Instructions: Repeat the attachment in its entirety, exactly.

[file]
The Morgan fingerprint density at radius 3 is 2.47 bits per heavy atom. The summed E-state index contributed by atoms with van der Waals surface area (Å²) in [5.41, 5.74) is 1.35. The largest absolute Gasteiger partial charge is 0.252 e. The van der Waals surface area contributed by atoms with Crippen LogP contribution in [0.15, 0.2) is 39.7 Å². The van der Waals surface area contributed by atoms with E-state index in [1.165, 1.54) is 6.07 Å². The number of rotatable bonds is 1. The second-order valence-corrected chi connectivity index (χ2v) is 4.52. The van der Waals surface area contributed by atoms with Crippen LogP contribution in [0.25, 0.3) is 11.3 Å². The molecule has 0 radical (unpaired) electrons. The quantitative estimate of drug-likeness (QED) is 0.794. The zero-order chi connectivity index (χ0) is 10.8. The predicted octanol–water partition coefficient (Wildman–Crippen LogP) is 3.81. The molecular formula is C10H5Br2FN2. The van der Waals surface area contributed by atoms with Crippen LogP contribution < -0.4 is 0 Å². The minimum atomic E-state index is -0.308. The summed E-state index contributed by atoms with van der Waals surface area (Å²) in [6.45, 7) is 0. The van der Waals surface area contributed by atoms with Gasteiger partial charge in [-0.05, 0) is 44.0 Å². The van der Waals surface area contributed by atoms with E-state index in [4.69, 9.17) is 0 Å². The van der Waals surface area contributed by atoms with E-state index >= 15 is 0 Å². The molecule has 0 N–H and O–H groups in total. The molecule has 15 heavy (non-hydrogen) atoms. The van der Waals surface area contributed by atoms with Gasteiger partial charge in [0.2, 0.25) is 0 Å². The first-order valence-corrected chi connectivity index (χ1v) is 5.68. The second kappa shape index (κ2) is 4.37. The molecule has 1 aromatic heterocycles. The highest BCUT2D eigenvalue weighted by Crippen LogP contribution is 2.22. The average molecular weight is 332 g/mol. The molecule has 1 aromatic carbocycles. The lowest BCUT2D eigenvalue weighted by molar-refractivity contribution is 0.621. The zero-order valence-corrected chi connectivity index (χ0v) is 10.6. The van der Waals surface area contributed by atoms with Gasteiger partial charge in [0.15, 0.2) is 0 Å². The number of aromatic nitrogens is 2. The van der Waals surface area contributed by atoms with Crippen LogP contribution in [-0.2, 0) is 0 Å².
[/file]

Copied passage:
The Morgan fingerprint density at radius 3 is 2.47 bits per heavy atom. The summed E-state index contributed by atoms with van der Waals surface area (Å²) in [5.41, 5.74) is 1.35. The largest absolute Gasteiger partial charge is 0.252 e. The van der Waals surface area contributed by atoms with Crippen LogP contribution in [0.15, 0.2) is 39.7 Å². The van der Waals surface area contributed by atoms with E-state index in [1.165, 1.54) is 6.07 Å². The number of rotatable bonds is 1. The second-order valence-corrected chi connectivity index (χ2v) is 4.52. The van der Waals surface area contributed by atoms with Crippen LogP contribution in [0.25, 0.3) is 11.3 Å². The molecule has 0 radical (unpaired) electrons. The quantitative estimate of drug-likeness (QED) is 0.794. The zero-order chi connectivity index (χ0) is 10.8. The predicted octanol–water partition coefficient (Wildman–Crippen LogP) is 3.81. The molecular formula is C10H5Br2FN2. The van der Waals surface area contributed by atoms with Crippen LogP contribution < -0.4 is 0 Å². The minimum atomic E-state index is -0.308. The summed E-state index contributed by atoms with van der Waals surface area (Å²) in [6.45, 7) is 0. The van der Waals surface area contributed by atoms with Gasteiger partial charge in [-0.05, 0) is 44.0 Å². The van der Waals surface area contributed by atoms with E-state index in [4.69, 9.17) is 0 Å². The van der Waals surface area contributed by atoms with E-state index >= 15 is 0 Å². The molecule has 0 N–H and O–H groups in total. The molecule has 15 heavy (non-hydrogen) atoms. The van der Waals surface area contributed by atoms with Gasteiger partial charge in [0.2, 0.25) is 0 Å². The first-order valence-corrected chi connectivity index (χ1v) is 5.68. The second kappa shape index (κ2) is 4.37. The molecule has 1 aromatic heterocycles. The highest BCUT2D eigenvalue weighted by Crippen LogP contribution is 2.22. The average molecular weight is 332 g/mol. The molecule has 1 aromatic carbocycles. The lowest BCUT2D eigenvalue weighted by molar-refractivity contribution is 0.621. The zero-order valence-corrected chi connectivity index (χ0v) is 10.6. The van der Waals surface area contributed by atoms with Gasteiger partial charge in [0.15, 0.2) is 0 Å². The number of aromatic nitrogens is 2. The van der Waals surface area contributed by atoms with Crippen LogP contribution in [-0.2, 0) is 0 Å².